Come take my hand and walk with me
Across a moon-lit night.
We’ll stroll beneath a canopy
Aglow with candlelight,
To places no one’s been before;
Where ecstasy is ours.
To heights of love yet unexplored,
We’ll dance across the stars.
Let’s find the land of Wonderful
And weave ten thousand dreams.
Let Ordinary float away
On laughter’s loving wings.
Let’s chart a course to Evermore.
Come journey there with me.
We’ll scale the peaks of Marvelous
And sail the Awesome Sea.
Come take my hand and lie with me
Beneath a bright rainbow,
Where storms of passion overwhelm
And pleasures overflow.
May each day start and end the same;
With passionate embrace.
And may my last awareness be
Your lips upon my face.
... Jon Gardner ...
I enjoy running a good vacuum cleaner. Some people think that’s odd. But after giving it a little thought, I think I understand why. I genuinely admire it as a machine.
That’s right, I admire the vacuum.
Here’s why. A good vacuum is powerful and efficient, and it performs without over-analyzing its work. In fact, it uses absolutely NO analysis as it works. It applies its suction to everything it encounters without making any value judgments. If an object that it encounters is small enough and light enough to be devoured into the vacuum – it will be. It doesn’t matter whether it’s a piece of dirt, a thread, a scrap of paper, or a piece of lint. Nor does it matter if it’s a diamond that recently fell out of an expensive ring. If it’s there – the vacuum will go after it until it’s gone.
The vacuum never underestimates itself, either. If you push it toward a bowling ball, the vacuum will work with all its suctioning power to try to devour the impossible adversary. It will not stop trying until you force it away or it burns up its motor in valiant effort. What a noble and gallant machine!
No analysis. No judgment. No logic. No hesitation. I love it.
The vacuum is so many things that I am not. And that is why I admire it so much.
The second of my treasures is this chair.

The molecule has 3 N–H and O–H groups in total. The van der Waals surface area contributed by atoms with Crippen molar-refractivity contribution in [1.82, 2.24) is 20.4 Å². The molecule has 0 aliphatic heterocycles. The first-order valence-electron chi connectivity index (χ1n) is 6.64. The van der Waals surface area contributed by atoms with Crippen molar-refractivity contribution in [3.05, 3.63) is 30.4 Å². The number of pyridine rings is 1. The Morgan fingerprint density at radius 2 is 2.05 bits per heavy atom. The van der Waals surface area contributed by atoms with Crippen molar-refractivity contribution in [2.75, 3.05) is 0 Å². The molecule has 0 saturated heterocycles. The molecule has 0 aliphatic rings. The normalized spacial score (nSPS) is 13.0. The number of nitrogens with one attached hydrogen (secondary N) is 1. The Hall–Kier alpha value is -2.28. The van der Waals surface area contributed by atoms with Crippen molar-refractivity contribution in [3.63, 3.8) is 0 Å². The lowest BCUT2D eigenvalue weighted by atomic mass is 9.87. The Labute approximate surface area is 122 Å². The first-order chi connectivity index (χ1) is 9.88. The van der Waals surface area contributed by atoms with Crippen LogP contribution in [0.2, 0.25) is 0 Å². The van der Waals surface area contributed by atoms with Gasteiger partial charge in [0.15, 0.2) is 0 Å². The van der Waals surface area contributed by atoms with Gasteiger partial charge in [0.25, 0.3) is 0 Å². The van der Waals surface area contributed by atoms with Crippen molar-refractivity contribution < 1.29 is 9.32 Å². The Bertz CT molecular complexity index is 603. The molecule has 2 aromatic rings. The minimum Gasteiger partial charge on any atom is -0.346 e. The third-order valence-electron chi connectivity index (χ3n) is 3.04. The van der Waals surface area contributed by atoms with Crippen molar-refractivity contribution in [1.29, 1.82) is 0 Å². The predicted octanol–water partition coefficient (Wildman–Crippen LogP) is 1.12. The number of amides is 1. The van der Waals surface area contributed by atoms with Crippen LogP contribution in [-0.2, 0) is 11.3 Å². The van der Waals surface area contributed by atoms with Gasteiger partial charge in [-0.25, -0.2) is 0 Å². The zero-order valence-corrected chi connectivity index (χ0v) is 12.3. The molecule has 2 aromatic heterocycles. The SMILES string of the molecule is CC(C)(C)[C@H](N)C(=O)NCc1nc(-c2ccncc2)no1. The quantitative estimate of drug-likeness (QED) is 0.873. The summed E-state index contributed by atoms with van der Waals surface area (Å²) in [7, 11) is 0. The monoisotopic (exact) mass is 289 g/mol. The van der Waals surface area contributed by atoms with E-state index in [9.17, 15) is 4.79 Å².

It belonged to my grandfather, Roy Gardner. During many of my summers as I was growing up, I would work on the farm. I remember going over to grampa's house on Saturday afternoons and turning in my hours for the week. He would sit in this chair at his desk and write everything into a ledger and then hand me my paycheck. I worked all summer one year in order to pay for a stereo. It was an eight-track stereo in a really nice wooden deck with a built-in receiver. The most amazing thing about it was that it was an eight-track recorder! I was SOOOO cool to have an eight-track recorder.
Here's a photo of 4 generations of Gardner men. The skinny guy on the left is me! That's my Dad, Douglas Gardner, on the right. My sons, Evan and Nicolas, are in the foreground, and that's my Grampa, Roy Gardner in the truck. This was taken around 1991 I think.
Oddly enough, when I did a google image search on Roy Gardner Safford AZ, this is one of the photos that I found.
It's the memorial marker at the grave of my grandparents, Roy and Grace Gardner. Weird, huh?
In my next few posts, I plan to show some photos of things that I have in my posession that I treasure because of the people who owned them before me.
This is the desk that belonged to my great-grandmother. Her name was Mamie Cox. Everyone called her "Momma Cox." She was a sweet old woman whom I will never forget. Not many people are so fortunate to have known any of their great-grandparents. I knew three of mine. In fact three of them lived on the same street in tiny Safford, Arizona when I was a child. Momma Cox passed away when I was a freshman in college. I have many wonderful memories of her.
Now, here's a photograph of Momma Cox and Daddy Cox. I never knew Daddy Cox. He died before I was born. And I don't remember Momma Cox looking like this! Even in my earliest memories of her, she had long silver-gray hair.
I miss you, Momma Cox! And I hope to see you again some day!